Opioids can suppress testosterone production, according to a study published in Pain Medicine.
Study participants included 5,229 people 17 years and older who had data on prescription medication usage and serum testosterone levels available.
“Participants who made up the opioid-exposed group were older, more likely to be women, and had more comorbidities compared with those in the unexposed group,” wrote Maria Soledad Cepeda MD, PhD, lead author of the study, “Effect of Opioids on Testosterone Levels: Cross-Sectional Study using NHANES.”
Participants were divided into two groups, opioid exposed and unexposed. Those who responded that they were taking opioid analgesics when asked: “In the past 30 days, have you used or taken medication for which a prescription is needed?” were included in the exposed group. Those who did not report taking opioid analgesics were included in the unexposed group.
Those in the exposed group were categorized by the duration of opioid exposure: no exposure, up to 1 month, or >1 month of exposure. All participants were further categorized into four different groups: 17–45, 46–60, 61–70, and >70 years of age.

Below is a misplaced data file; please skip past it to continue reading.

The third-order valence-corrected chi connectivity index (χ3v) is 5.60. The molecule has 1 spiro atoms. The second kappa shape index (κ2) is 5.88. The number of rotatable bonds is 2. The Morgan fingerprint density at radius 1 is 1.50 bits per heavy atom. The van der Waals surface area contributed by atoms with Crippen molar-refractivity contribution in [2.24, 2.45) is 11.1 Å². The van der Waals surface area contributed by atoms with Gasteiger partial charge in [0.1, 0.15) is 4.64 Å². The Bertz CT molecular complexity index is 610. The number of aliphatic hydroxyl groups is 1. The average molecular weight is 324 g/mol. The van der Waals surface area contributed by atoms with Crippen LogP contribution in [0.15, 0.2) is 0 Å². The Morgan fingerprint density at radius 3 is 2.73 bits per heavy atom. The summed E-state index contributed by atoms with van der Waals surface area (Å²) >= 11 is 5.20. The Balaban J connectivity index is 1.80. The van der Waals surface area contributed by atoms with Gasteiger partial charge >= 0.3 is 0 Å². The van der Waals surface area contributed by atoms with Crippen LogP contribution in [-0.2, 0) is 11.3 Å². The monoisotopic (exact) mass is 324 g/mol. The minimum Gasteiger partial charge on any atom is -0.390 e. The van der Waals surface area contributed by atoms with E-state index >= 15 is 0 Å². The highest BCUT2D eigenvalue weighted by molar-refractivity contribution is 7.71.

“We found that testosterone levels in men exposed to opioids were on average, 20.02 ng/dL lower than in unexposed men after controlling for the effects of comorbidities and age (although this difference was not statistically significant),” the authors noted.
Results reported in the study include:
- Participants on opioids had higher odds of having low testosterone levels than those unexposed, odd ratio (OR) = 1.40, 95% confidence interval (CI) (1.07–1.84).
- After controlling for opioid exposure, as the age and the number of comorbidities increased, the odds of having low testosterone levels significantly increased in all categories.
- Compared with participants between 17 and 45 years of age, participants >70 years had OR = 1.70, 95% CI (1.16–2.50).
- Compared with participants with no comorbidities, participants with >2 comorbidities had OR = 1.69 95% CI (1.24–2.30).
The authors concluded, “When assessing the impact of opioids on testosterone, the effects of age and medical conditions should be considered.”